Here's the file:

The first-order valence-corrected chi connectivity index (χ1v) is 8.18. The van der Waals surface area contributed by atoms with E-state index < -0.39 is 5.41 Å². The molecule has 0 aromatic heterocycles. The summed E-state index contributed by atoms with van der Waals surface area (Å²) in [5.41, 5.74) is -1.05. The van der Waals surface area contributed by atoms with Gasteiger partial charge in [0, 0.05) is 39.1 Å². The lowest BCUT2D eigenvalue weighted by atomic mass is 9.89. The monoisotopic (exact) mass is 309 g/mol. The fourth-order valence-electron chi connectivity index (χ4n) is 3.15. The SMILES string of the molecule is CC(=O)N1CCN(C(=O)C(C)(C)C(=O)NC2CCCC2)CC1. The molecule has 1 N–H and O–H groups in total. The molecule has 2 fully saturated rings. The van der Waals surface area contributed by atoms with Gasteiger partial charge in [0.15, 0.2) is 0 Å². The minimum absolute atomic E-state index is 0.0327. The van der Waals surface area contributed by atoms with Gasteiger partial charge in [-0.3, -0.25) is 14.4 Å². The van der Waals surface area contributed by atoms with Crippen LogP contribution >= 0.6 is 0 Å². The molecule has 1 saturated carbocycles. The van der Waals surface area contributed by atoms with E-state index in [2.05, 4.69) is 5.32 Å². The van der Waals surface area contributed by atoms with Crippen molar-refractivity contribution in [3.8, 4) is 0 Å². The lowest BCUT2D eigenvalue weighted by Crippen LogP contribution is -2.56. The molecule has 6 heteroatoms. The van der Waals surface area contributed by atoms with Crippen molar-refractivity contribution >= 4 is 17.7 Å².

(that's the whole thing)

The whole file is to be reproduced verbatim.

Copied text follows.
The first-order valence-corrected chi connectivity index (χ1v) is 8.18. The van der Waals surface area contributed by atoms with E-state index < -0.39 is 5.41 Å². The molecule has 0 aromatic heterocycles. The summed E-state index contributed by atoms with van der Waals surface area (Å²) in [5.41, 5.74) is -1.05. The van der Waals surface area contributed by atoms with Gasteiger partial charge in [0, 0.05) is 39.1 Å². The lowest BCUT2D eigenvalue weighted by atomic mass is 9.89. The monoisotopic (exact) mass is 309 g/mol. The fourth-order valence-electron chi connectivity index (χ4n) is 3.15. The SMILES string of the molecule is CC(=O)N1CCN(C(=O)C(C)(C)C(=O)NC2CCCC2)CC1. The molecule has 1 N–H and O–H groups in total. The molecule has 2 fully saturated rings. The van der Waals surface area contributed by atoms with Gasteiger partial charge in [0.15, 0.2) is 0 Å². The minimum absolute atomic E-state index is 0.0327. The van der Waals surface area contributed by atoms with Gasteiger partial charge in [-0.3, -0.25) is 14.4 Å². The van der Waals surface area contributed by atoms with Crippen LogP contribution >= 0.6 is 0 Å². The molecule has 1 saturated carbocycles. The van der Waals surface area contributed by atoms with E-state index in [2.05, 4.69) is 5.32 Å². The van der Waals surface area contributed by atoms with Crippen molar-refractivity contribution in [3.8, 4) is 0 Å². The lowest BCUT2D eigenvalue weighted by Crippen LogP contribution is -2.56. The molecule has 6 heteroatoms. The van der Waals surface area contributed by atoms with Crippen molar-refractivity contribution >= 4 is 17.7 Å².